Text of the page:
Wednesday 21 January 2015

Freda's Story part two - 'My Parents'

Last week I published the first part of Freda's story 'The Early Days'.

Today I am sharing the second part where Freda tells about her parents.  Clearly Freda had a very happy home life where, although things weren't always easy, there was always plenty of love.

My Parents

My mother was born in London and was in service when she met my father who was

working in The Strand Hotel where he had joined his uncle. Mother was a lovely lady and

was called Christina Alice Mary Floyd. Her father gave her a nick name when she was

quite small, it was Chummy. He said it was because she was always chummy to everyone.

From that time on she was always called Chum by her brothers and sister, to the nieces

and nephews it was always Aunt Chum. I really think she would have answered to Alice,

but the name was never used at any time in her life. I must add it really suited her,

everyone was welcomed with open arms; her home was a haven for anyone who needed

help and her brothers and sisters loved her very much.

I consider myself very lucky to have so much love lavished on me. I do know that

sometimes I didn’t deserve it and was duly reprimanded at such times.

Mum and Dad fell on hard times in London with two children to support and dad was out

of a job. My sister Eva, who was very small, developed rickets and was in Great Ormond

Street Hospital for many weeks. They were told she would only live for a few weeks or

if lucky a few years. However she duped them and lived until she was 86. With all this


trauma coming at once, mum and dad decided to come back to Taunton. This was a big

move for Mother who, as a little girl, had been sent to Watchet to live with her uncle

Nicol but she was never happy there and never wanted to leave London after that.

I was always pleased to hear Mother tell of her time in Watchet. She told of the

time when she took her uncle’s lunch box to him. He was the driver of the old Mineral

Line train and he would let her on the footplate as far as Washford and then she would

walk back along the line. On Sunday Uncle Nicol was a Methodist Local preacher and his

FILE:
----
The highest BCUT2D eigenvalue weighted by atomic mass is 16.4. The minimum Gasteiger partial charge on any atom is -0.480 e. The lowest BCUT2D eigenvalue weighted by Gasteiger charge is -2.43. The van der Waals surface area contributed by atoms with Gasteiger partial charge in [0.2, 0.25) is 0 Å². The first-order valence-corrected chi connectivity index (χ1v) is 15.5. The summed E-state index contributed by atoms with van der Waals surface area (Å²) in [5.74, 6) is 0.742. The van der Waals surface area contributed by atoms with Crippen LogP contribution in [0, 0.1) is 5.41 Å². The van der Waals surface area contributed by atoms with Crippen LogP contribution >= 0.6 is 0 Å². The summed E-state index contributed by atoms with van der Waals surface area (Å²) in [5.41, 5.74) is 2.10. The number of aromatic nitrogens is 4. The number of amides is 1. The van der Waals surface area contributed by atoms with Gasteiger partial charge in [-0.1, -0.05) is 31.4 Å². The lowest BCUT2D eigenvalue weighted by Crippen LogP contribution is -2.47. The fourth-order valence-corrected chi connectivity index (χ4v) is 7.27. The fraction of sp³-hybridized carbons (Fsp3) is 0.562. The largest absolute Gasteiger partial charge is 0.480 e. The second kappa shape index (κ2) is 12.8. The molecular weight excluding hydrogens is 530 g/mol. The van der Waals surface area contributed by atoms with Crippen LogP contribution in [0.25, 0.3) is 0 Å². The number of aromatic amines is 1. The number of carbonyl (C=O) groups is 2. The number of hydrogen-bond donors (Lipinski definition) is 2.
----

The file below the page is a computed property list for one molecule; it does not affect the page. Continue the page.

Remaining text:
wife, Mother’s Aunt Jane would take her along to the chapel. Mother had always been

deaf and used to fidget in the pew not knowing what was happening and Aunt Jane would

pinch her to make her sit still. It put poor Mother off going to church for many years.

Running errands all the time while her cousins were at home, made her feel very isolated

and she could not wait to get back to London. Now she was off to Taunton, never having

met any of father’s family. But they came and managed to get a little cottage in the Brick

Yard in South Street. Unfortunately, being deaf, conversation was very limited and she

was not accepted very well and added to that, she was a Cockney!!! The family settled

down and father found a job at McFisheries the fishmongers in the High Street, wages

10 shilling a week plus food.

 Mother was left with the 10s to pay rent, feed herself and Marjory and Eva who

were growing fast and had to be clothed too. I have heard Mother say that very often by

mid-week the money had run out but she always managed to feed the girls, but often for

herself she would have to make do with a slice of bread spread with lard and there were

times when father would keep a shilling or two for his glass of ale.

They struggled on and although Father knew nothing of the fish trade, he caught

on quickly and a year or two later McFisheries opened a shop in North Street. Father

applied for a job and as he had some experience, was offered the job of head salesman

and that resulted in a higher wage. It was then that the house in St Augustine Street

came up for rent and Mother went for it and we have lived there ever since. Furniture

could not be afforded, just the basic table and chairs. The front room (now a lounge) only

had a palm stand in the window with an aspidistra in it, so that the room looked furnished

from the outside. After about three or four years I was born.

When it was time for me to go to school Mother looked for work. Taunton was a

good town for work as there were two or three factories making shirt collars for men etc

and although mother had always been in service she managed to get a job at the Pool Wall

factory which stood at the top of High Street and made Radial shirts which were very

well known throughout the country at that time. She had to be trained never having

worked a machine in her life but soon became a ‘button holer’ and was quite good at it.

She was a good worker and she worked on piece work and became very efficient and

found friends there too. I was taken to school and then it was off to work, quite a step.

She would rush home lunch time to get our meal and then back again until she left at six.

It was a long day but from then on there was

always food on the table and gradually the house became furnished.


joeh said...

Love stories from this "tough" generation. Looking forward to Ch. 3

Unknown said...

Love that Freda's Mom was known as 'Chummy', it reminds me of Chummy from Call the Midwives!!

stephen Hayes said...

My mother (named Alice) is fond of telling hardscrabble stories about growing up in hard times. I must admit that my childhood was a time of plenty and I never went without anything I needed. Perhaps I'd have had more ambition if I'd grown up knowing want.

Sarah said...

Ch 3 next week Joe - I've had Freda's story for a couple of years and Im trying not to re-read each chapter before I publish it so that it's 'new' to me too.

It's a great nick name isn't it Holly :-)

I don't know Stephen, I think it often makes people value things far more. Freda was incredibly hard working right up until almost the end because it was the only way she knew how to be but it was rarely for her own benefit. Everything she did was for others, she was a very giving lady.